Never mind having a MONTH named after you – you’re nobody, in the grand scheme of things, until you have your own Lego figure …
PTS read-through: Romeo and Juliet: Act 1, scenes iii and iv
Why is R&J funnier than Love’s Labour’s Lost, or the Comedy of Errors?
Whilst Jonathan Bate tells us that Shakespeare:
borrowed certain techniques of dramatic cross-dressing and comic overhearing from John Lyly [a]
the spine of the comedy here is firmly character-driven, by Juliet’s Nurse and Mercutio. That’s why …
Continue reading “PTS 12/074: Carry on, Nurse (and Mercutio) …”
For God’s sake, let us sit upon the ground, and tell sad stories of the death of kings …
PTS read-through: Richard II, act III (part ONE)
Witnessing the utter disintegration of a human being – even a fictional one – is, I’d suggest, an uneasy, distressing experience. And yet …
Voyeuristic shame accompanies the compulsion to keep spectating what is usually such a private affair. My first experience of this type of slow-mo car-crash literature was Hardy’s The Mayor of Casterbridge, when I was about 12. It scarred me – I’ve never quite been able to revisit Michael Henchard’s self-induced immolation; it also, I think, gave me my first seductive bittersweet taste of tragedy. Like that initial stolen underage drink, whilst I wasn’t quite sure I liked it, I wanted another – just to be certain.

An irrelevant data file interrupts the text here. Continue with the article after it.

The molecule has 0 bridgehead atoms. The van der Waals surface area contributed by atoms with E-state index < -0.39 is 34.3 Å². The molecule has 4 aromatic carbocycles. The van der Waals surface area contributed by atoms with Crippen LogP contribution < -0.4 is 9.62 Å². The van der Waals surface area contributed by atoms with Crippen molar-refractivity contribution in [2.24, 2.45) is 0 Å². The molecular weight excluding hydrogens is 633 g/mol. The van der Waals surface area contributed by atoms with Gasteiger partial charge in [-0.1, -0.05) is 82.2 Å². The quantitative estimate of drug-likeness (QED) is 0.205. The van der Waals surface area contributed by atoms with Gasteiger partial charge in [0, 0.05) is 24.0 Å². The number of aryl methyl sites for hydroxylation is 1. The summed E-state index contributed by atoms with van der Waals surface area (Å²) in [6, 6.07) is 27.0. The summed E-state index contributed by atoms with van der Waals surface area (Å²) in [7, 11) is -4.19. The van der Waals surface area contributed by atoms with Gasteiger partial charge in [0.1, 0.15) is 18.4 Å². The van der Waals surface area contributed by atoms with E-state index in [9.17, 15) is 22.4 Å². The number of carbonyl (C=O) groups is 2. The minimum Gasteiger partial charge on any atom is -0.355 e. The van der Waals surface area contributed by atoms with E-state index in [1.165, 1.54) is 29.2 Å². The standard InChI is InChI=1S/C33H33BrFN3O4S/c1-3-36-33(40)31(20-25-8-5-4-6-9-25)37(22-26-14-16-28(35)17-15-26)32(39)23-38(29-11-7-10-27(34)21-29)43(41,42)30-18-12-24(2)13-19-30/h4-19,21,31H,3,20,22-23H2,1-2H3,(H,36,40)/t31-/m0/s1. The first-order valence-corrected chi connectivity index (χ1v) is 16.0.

Richard’s collapse is the most devastatingly beautiful in Shakespeare, perhaps in the wider canon: it begins here, spanning three poignant acts.
Continue reading “PTS 11/066: Alas, poor Richard …”
Doormat or A-dor-ably Feisty? Luciana and Adriana swap roles in Act II …
Ponytail Shakespeare Read-Through: The Comedy of Errors, Act II
Aha! A single woman in a Shakespeare comedy – what she needs is a HUSBAND, I thought, my Jane Austen goggles firmly on. In this, I was egged on by Kent Cartwright, as I mentioned in writing about Act I, and who colluded with Jane and my previously-held assumptions.
And what a catch Luciana appears to be for our unreconstructed EMP man!